Cardinal Directions Designation(s)
    Social Science, U.S. Power Structures, Community Engaged Learning.
    iCon(s)
    Engaging Civic Life.

    Schedule Of Classes

  • POLS 102 - Introduction to International Relations

    POLS 102 - Introduction to International Relations

    4.00 credit hours

    An introductory look at the variety of concepts, issues, debates, ideologies, and theoretical perspectives that have traditionally defined the discipline of International Relations. In particular, the course examines core issues such as international conflict, cooperation, globalization, international law, human rights, economic development, poverty, and terrorism. A great deal of time is devoted to exploring the dominant theoretical perspective of the field including realism, liberalism, Marxism, constructivism, and feminism.

    Cardinal Directions Designation(s)
    Social Science, Global Understanding.
    iCon(s)
    Thinking Globally

    Schedule Of Classes

Electives

A minimum of 12 credit hours of Political Science, with at least four credit hours at the 300-level.

 Political Science Internships and Jobs

A North Central education integrates career preparation with rich academic study. Our faculty encourages you to refine and apply your knowledge in an interconnected world. Here you'll learn to think independently and work globally to solve problems and lead.

Internships

Recent graduates in political science have served as:

  • Intern, White House
  • Campaign intern, U.S. Representative Judy Biggert, Naperville
  • Consulting firm, Coleman Group, Chicago
  • Senate press intern, Office of U.S. Senator Richard Durbin, Chicago
  • Volunteer relations intern, World Relief, Aurora, IL
  • Legislative assistant, Illinois Physical Therapy Association, Naperville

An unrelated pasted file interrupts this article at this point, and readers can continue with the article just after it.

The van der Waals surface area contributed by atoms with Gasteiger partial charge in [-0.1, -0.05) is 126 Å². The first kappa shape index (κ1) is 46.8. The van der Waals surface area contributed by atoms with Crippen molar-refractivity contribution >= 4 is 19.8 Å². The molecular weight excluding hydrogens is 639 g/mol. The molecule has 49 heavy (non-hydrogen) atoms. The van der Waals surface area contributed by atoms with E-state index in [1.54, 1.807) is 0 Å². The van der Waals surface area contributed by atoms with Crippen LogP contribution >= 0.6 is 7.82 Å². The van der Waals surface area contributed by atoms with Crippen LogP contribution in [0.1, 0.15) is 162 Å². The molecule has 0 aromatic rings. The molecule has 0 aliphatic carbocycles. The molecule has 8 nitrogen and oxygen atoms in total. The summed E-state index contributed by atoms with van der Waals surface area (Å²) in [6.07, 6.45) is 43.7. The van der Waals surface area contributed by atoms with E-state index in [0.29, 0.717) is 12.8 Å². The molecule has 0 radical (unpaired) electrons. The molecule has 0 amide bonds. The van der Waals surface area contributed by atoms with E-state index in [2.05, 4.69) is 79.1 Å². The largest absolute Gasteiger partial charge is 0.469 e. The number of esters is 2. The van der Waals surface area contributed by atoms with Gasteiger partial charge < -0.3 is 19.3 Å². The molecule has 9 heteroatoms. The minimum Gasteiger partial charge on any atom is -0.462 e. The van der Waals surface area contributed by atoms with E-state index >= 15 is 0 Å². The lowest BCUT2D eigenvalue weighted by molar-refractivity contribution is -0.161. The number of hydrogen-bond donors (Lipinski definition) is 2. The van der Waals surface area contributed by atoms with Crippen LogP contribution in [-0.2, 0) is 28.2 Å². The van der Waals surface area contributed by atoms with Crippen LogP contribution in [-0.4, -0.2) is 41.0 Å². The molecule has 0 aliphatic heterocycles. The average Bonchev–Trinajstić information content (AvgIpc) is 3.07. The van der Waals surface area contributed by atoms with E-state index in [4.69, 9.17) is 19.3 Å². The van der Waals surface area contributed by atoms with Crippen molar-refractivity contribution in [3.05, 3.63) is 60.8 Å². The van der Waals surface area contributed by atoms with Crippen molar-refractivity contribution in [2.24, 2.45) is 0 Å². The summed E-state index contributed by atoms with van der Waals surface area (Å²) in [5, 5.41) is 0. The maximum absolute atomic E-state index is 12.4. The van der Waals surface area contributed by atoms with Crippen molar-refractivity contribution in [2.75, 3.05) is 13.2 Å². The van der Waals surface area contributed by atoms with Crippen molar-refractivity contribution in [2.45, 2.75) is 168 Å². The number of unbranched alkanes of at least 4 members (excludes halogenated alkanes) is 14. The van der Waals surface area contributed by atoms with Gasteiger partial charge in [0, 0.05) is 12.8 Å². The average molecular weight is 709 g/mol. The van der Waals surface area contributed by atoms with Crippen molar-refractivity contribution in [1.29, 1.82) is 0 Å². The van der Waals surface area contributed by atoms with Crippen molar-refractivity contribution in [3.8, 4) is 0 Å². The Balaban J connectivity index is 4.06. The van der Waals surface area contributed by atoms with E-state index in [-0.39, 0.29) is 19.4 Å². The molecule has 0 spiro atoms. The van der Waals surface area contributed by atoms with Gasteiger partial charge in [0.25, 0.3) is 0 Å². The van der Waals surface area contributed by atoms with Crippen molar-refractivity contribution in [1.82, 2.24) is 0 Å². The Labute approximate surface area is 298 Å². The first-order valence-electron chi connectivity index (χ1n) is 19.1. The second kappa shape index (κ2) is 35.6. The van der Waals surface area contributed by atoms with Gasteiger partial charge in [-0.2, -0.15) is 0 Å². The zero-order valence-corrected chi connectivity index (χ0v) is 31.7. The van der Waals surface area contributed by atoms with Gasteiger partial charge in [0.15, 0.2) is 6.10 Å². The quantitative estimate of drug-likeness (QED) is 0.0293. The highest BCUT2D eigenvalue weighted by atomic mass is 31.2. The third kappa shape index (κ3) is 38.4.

• Youth intern, Global Vision International, Esteli, Nicaragua
  • Law clerk, Keough and Moody P.C., Naperville
  • Office of Member of British Parliament Vincent Cable, London, England

Graduate Schools

Recent graduates in political science have been accepted at:

  • Yale University
  • University of Kentucky
  • John Hopkins University-SAIS
  • American University
  • The John Marshall Law School
  • University of Illinois-Chicago
  • Bush School of Government and Service, Texas A&M University
  • The George Washington University
  • St. Louis University School of Law
  • Chicago-Kent College of Law
  • Fordham University
  • DePaul University
  • University of San Diego
  • Appalachian State University
  • University of Chicago
  • Northwestern University
  • University of Pittsburgh
  • The Ohio State University

Careers

Recent graduates in political science include:

  • Manager of federal government relations, Darden Restaurants, Orlando, FL
  • Associate attorney, Wolfe & Stec, Ltd., Woodridge, IL
  • Associate director of global operations, Peace Corps
  • Assistant state’s attorney, DuPage County
  • Community resource coordinator, Lupus Foundation of America, Heartland Chapter
  • Vice president of advocacy, economic growth and quality of life, Naperville Area Chamber of Commerce, Naperville, IL